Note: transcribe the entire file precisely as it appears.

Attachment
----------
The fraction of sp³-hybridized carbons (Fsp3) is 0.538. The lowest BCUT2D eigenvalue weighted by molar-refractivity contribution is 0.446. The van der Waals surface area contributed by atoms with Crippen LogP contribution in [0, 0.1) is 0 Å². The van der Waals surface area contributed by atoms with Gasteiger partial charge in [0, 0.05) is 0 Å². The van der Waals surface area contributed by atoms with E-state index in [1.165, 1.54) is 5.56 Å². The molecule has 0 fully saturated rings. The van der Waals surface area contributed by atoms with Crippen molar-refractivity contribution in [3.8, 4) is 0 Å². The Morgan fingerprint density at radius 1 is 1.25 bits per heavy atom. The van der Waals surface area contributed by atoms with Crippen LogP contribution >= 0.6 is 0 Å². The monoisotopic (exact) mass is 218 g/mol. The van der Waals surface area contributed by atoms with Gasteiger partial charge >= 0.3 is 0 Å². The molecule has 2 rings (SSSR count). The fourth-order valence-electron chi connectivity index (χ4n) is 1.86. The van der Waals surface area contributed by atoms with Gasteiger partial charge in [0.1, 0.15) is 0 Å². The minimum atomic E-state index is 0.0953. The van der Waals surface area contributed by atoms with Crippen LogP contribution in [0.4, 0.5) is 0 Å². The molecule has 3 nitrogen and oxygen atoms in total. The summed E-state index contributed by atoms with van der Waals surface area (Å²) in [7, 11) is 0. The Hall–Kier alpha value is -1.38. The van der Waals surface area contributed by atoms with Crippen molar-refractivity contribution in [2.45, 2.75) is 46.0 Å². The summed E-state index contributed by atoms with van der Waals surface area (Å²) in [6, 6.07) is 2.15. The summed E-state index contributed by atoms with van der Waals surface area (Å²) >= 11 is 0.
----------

The fraction of sp³-hybridized carbons (Fsp3) is 0.538. The lowest BCUT2D eigenvalue weighted by molar-refractivity contribution is 0.446. The van der Waals surface area contributed by atoms with Crippen LogP contribution in [0, 0.1) is 0 Å². The van der Waals surface area contributed by atoms with Gasteiger partial charge in [0, 0.05) is 0 Å². The van der Waals surface area contributed by atoms with E-state index in [1.165, 1.54) is 5.56 Å². The molecule has 0 fully saturated rings. The van der Waals surface area contributed by atoms with Crippen molar-refractivity contribution in [3.8, 4) is 0 Å². The Morgan fingerprint density at radius 1 is 1.25 bits per heavy atom. The van der Waals surface area contributed by atoms with Crippen LogP contribution >= 0.6 is 0 Å². The monoisotopic (exact) mass is 218 g/mol. The van der Waals surface area contributed by atoms with Gasteiger partial charge >= 0.3 is 0 Å². The molecule has 2 rings (SSSR count). The fourth-order valence-electron chi connectivity index (χ4n) is 1.86. The van der Waals surface area contributed by atoms with Gasteiger partial charge in [0.1, 0.15) is 0 Å². The minimum atomic E-state index is 0.0953. The van der Waals surface area contributed by atoms with Crippen LogP contribution in [0.4, 0.5) is 0 Å². The molecule has 3 nitrogen and oxygen atoms in total. The summed E-state index contributed by atoms with van der Waals surface area (Å²) in [7, 11) is 0. The Hall–Kier alpha value is -1.38. The van der Waals surface area contributed by atoms with Crippen molar-refractivity contribution in [2.45, 2.75) is 46.0 Å². The summed E-state index contributed by atoms with van der Waals surface area (Å²) in [6, 6.07) is 2.15. The summed E-state index contributed by atoms with van der Waals surface area (Å²) >= 11 is 0.